A new study, soon to be released in the prestigious medical journal, Vaccine, resulted in the same conclusion. The study was undertaken to determine whether the incidence of influenza had decreased in Ontario, Canada following the introduction of the Universal Influenza Immunization Campaign (UIIC) in 2000. All laboratory-confirmed influenza cases—diagnosed between January 1990 and August 2005—were analyzed. It was determined that, “…despite intensified vaccination distribution and the increased financial resources used to promote vaccination,” the incidence of influenza had not been decreased by the national flu shot campaign.
Perhaps something needs to be done to strengthen the flu shot so that it will work better?
During the week of April 17, 2006, The Washington Post ran a story that not only extolled the use of the influenza vaccines but pushed for a new and improved version by saying, “Why wait for the pandemic to benefit from better flu vaccines?” The story went on to say that the National Institutes of Health (NIH) is planning to strengthen the flu shot “destined for the elderly” by adding an immune-boosting compound to the shot called an adjuvant.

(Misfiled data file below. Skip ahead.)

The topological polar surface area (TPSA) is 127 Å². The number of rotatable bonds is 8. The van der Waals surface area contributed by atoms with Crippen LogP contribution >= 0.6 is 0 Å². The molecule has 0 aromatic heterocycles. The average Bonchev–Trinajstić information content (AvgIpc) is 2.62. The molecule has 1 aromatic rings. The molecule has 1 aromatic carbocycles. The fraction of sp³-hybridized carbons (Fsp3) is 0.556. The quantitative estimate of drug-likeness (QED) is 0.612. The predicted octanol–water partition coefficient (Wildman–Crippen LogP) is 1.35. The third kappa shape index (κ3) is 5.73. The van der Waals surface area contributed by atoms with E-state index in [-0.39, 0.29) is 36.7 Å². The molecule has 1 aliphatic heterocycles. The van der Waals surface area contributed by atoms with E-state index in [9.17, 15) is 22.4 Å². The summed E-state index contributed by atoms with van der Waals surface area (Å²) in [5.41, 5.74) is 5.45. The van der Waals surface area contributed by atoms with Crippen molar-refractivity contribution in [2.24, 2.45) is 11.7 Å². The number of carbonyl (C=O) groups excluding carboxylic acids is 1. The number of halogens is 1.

An adjuvant is a substance added to produce a high antibody response using the smallest amount of virus (antigen) possible. By definition adjuvants are considered to be “pharmacologically active drugs.” They are designed to be “inert without inherent activity or toxicity” and yet they are required to “potently augment effects of the other compounds” in the vaccines. It is difficult to explain how a substance can be defined as “pharmacologically active” and at the same time be described as “inert and have no activity or toxicity.”
The limiting factor for approval of new adjuvants has been that most are far too toxic for use in humans. However, one adjuvant has been approved in Europe and its approval is on the way for use in the U.S. It is an oil-based adjuvant called MF-59, a compound primarily composed of squalene.